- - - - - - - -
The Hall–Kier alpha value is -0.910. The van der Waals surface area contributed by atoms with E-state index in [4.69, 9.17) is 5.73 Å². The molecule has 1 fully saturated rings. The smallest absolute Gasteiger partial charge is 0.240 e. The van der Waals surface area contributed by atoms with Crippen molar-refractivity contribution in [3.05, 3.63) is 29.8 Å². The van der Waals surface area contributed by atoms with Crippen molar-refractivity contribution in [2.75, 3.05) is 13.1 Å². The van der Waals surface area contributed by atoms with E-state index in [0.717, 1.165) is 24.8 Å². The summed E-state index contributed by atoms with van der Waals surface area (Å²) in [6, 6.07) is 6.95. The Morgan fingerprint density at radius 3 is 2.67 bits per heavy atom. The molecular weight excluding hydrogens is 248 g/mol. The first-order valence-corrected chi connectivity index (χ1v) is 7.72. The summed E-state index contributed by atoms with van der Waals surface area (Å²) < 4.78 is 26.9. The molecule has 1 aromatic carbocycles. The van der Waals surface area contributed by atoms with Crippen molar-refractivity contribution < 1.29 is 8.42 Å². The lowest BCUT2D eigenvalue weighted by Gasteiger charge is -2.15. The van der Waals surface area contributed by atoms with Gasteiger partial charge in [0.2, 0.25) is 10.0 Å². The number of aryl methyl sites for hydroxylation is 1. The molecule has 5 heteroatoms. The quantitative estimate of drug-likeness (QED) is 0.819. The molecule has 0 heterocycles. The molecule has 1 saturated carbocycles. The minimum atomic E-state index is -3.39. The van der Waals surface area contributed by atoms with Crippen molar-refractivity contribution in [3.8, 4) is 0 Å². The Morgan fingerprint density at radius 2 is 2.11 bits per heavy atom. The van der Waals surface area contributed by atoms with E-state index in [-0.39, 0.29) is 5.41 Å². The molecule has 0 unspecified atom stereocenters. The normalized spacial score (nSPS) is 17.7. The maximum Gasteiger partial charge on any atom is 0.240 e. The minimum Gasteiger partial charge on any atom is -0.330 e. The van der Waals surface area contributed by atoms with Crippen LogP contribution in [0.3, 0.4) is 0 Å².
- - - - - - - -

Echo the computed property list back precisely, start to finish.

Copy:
The Hall–Kier alpha value is -0.910. The van der Waals surface area contributed by atoms with E-state index in [4.69, 9.17) is 5.73 Å². The molecule has 1 fully saturated rings. The smallest absolute Gasteiger partial charge is 0.240 e. The van der Waals surface area contributed by atoms with Crippen molar-refractivity contribution in [3.05, 3.63) is 29.8 Å². The van der Waals surface area contributed by atoms with Crippen molar-refractivity contribution in [2.75, 3.05) is 13.1 Å². The van der Waals surface area contributed by atoms with E-state index in [0.717, 1.165) is 24.8 Å². The summed E-state index contributed by atoms with van der Waals surface area (Å²) in [6, 6.07) is 6.95. The Morgan fingerprint density at radius 3 is 2.67 bits per heavy atom. The molecular weight excluding hydrogens is 248 g/mol. The first-order valence-corrected chi connectivity index (χ1v) is 7.72. The summed E-state index contributed by atoms with van der Waals surface area (Å²) < 4.78 is 26.9. The molecule has 1 aromatic carbocycles. The van der Waals surface area contributed by atoms with Crippen molar-refractivity contribution < 1.29 is 8.42 Å². The lowest BCUT2D eigenvalue weighted by Gasteiger charge is -2.15. The van der Waals surface area contributed by atoms with Gasteiger partial charge in [0.2, 0.25) is 10.0 Å². The number of aryl methyl sites for hydroxylation is 1. The molecule has 5 heteroatoms. The quantitative estimate of drug-likeness (QED) is 0.819. The molecule has 0 heterocycles. The molecule has 1 saturated carbocycles. The minimum atomic E-state index is -3.39. The van der Waals surface area contributed by atoms with Crippen molar-refractivity contribution in [3.8, 4) is 0 Å². The Morgan fingerprint density at radius 2 is 2.11 bits per heavy atom. The van der Waals surface area contributed by atoms with E-state index in [-0.39, 0.29) is 5.41 Å². The molecule has 0 unspecified atom stereocenters. The normalized spacial score (nSPS) is 17.7. The maximum Gasteiger partial charge on any atom is 0.240 e. The minimum Gasteiger partial charge on any atom is -0.330 e. The van der Waals surface area contributed by atoms with Crippen LogP contribution in [0.3, 0.4) is 0 Å².